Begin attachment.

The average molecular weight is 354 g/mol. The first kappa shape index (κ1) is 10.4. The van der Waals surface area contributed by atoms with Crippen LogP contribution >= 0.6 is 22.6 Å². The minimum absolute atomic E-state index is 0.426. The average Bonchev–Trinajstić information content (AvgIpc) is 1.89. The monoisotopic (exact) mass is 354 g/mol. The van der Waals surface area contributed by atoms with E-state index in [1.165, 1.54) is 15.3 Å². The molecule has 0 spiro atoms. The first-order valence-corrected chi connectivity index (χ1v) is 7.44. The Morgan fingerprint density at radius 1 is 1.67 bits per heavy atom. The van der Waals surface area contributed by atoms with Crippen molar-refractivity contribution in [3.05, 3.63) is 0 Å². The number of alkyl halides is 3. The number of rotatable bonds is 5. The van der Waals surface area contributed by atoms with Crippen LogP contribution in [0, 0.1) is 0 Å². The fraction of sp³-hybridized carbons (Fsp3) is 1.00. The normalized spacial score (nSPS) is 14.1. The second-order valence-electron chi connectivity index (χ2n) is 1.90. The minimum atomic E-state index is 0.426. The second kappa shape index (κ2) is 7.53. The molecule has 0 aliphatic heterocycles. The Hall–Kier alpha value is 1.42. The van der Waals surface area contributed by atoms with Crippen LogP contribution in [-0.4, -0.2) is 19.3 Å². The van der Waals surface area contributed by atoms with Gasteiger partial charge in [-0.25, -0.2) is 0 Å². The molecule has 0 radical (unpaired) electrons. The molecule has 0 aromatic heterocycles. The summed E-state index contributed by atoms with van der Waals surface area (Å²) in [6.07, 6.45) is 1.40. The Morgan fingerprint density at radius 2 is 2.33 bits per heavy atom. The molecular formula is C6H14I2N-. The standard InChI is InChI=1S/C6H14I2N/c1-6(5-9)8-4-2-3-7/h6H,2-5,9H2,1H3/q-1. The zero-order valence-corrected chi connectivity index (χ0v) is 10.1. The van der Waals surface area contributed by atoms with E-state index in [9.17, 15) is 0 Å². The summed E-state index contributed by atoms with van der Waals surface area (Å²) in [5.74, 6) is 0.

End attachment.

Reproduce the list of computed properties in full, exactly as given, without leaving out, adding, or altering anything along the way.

The average molecular weight is 354 g/mol. The first kappa shape index (κ1) is 10.4. The van der Waals surface area contributed by atoms with Crippen LogP contribution >= 0.6 is 22.6 Å². The minimum absolute atomic E-state index is 0.426. The average Bonchev–Trinajstić information content (AvgIpc) is 1.89. The monoisotopic (exact) mass is 354 g/mol. The van der Waals surface area contributed by atoms with E-state index in [1.165, 1.54) is 15.3 Å². The molecule has 0 spiro atoms. The first-order valence-corrected chi connectivity index (χ1v) is 7.44. The Morgan fingerprint density at radius 1 is 1.67 bits per heavy atom. The van der Waals surface area contributed by atoms with Crippen molar-refractivity contribution in [3.05, 3.63) is 0 Å². The number of alkyl halides is 3. The number of rotatable bonds is 5. The van der Waals surface area contributed by atoms with Crippen LogP contribution in [0, 0.1) is 0 Å². The fraction of sp³-hybridized carbons (Fsp3) is 1.00. The normalized spacial score (nSPS) is 14.1. The second-order valence-electron chi connectivity index (χ2n) is 1.90. The minimum atomic E-state index is 0.426. The second kappa shape index (κ2) is 7.53. The molecule has 0 aliphatic heterocycles. The Hall–Kier alpha value is 1.42. The van der Waals surface area contributed by atoms with Crippen LogP contribution in [-0.4, -0.2) is 19.3 Å². The van der Waals surface area contributed by atoms with Gasteiger partial charge in [-0.25, -0.2) is 0 Å². The molecule has 0 radical (unpaired) electrons. The molecule has 0 aromatic heterocycles. The summed E-state index contributed by atoms with van der Waals surface area (Å²) in [6.07, 6.45) is 1.40. The Morgan fingerprint density at radius 2 is 2.33 bits per heavy atom. The molecular formula is C6H14I2N-. The standard InChI is InChI=1S/C6H14I2N/c1-6(5-9)8-4-2-3-7/h6H,2-5,9H2,1H3/q-1. The zero-order valence-corrected chi connectivity index (χ0v) is 10.1. The van der Waals surface area contributed by atoms with E-state index in [9.17, 15) is 0 Å². The summed E-state index contributed by atoms with van der Waals surface area (Å²) in [5.74, 6) is 0.